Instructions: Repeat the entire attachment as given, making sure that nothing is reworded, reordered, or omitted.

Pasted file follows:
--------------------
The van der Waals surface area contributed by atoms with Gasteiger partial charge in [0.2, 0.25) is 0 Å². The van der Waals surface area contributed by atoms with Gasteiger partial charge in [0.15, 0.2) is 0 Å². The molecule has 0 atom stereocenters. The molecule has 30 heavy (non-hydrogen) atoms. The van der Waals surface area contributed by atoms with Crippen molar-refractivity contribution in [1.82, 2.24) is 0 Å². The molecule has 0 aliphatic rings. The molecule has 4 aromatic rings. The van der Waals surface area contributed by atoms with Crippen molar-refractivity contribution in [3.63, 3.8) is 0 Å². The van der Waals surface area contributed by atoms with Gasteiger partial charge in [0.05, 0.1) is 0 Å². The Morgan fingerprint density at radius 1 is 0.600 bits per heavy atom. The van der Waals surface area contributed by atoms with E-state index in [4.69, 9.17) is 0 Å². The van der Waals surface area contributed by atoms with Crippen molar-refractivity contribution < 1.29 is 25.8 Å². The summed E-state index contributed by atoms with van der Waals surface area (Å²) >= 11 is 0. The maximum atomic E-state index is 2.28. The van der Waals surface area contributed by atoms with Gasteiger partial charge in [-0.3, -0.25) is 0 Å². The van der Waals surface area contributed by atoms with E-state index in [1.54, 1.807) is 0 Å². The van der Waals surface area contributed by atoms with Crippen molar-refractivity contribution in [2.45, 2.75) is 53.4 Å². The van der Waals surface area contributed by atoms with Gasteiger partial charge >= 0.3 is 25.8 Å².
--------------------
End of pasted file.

The van der Waals surface area contributed by atoms with Gasteiger partial charge in [0.2, 0.25) is 0 Å². The van der Waals surface area contributed by atoms with Gasteiger partial charge in [0.15, 0.2) is 0 Å². The molecule has 0 atom stereocenters. The molecule has 30 heavy (non-hydrogen) atoms. The van der Waals surface area contributed by atoms with Crippen molar-refractivity contribution in [1.82, 2.24) is 0 Å². The molecule has 0 aliphatic rings. The molecule has 4 aromatic rings. The van der Waals surface area contributed by atoms with Crippen molar-refractivity contribution in [3.63, 3.8) is 0 Å². The van der Waals surface area contributed by atoms with Gasteiger partial charge in [0.05, 0.1) is 0 Å². The Morgan fingerprint density at radius 1 is 0.600 bits per heavy atom. The van der Waals surface area contributed by atoms with E-state index in [4.69, 9.17) is 0 Å². The van der Waals surface area contributed by atoms with Crippen molar-refractivity contribution < 1.29 is 25.8 Å². The summed E-state index contributed by atoms with van der Waals surface area (Å²) >= 11 is 0. The maximum atomic E-state index is 2.28. The van der Waals surface area contributed by atoms with Gasteiger partial charge in [-0.3, -0.25) is 0 Å². The van der Waals surface area contributed by atoms with E-state index in [1.54, 1.807) is 0 Å². The van der Waals surface area contributed by atoms with Crippen molar-refractivity contribution in [2.45, 2.75) is 53.4 Å². The van der Waals surface area contributed by atoms with Gasteiger partial charge >= 0.3 is 25.8 Å².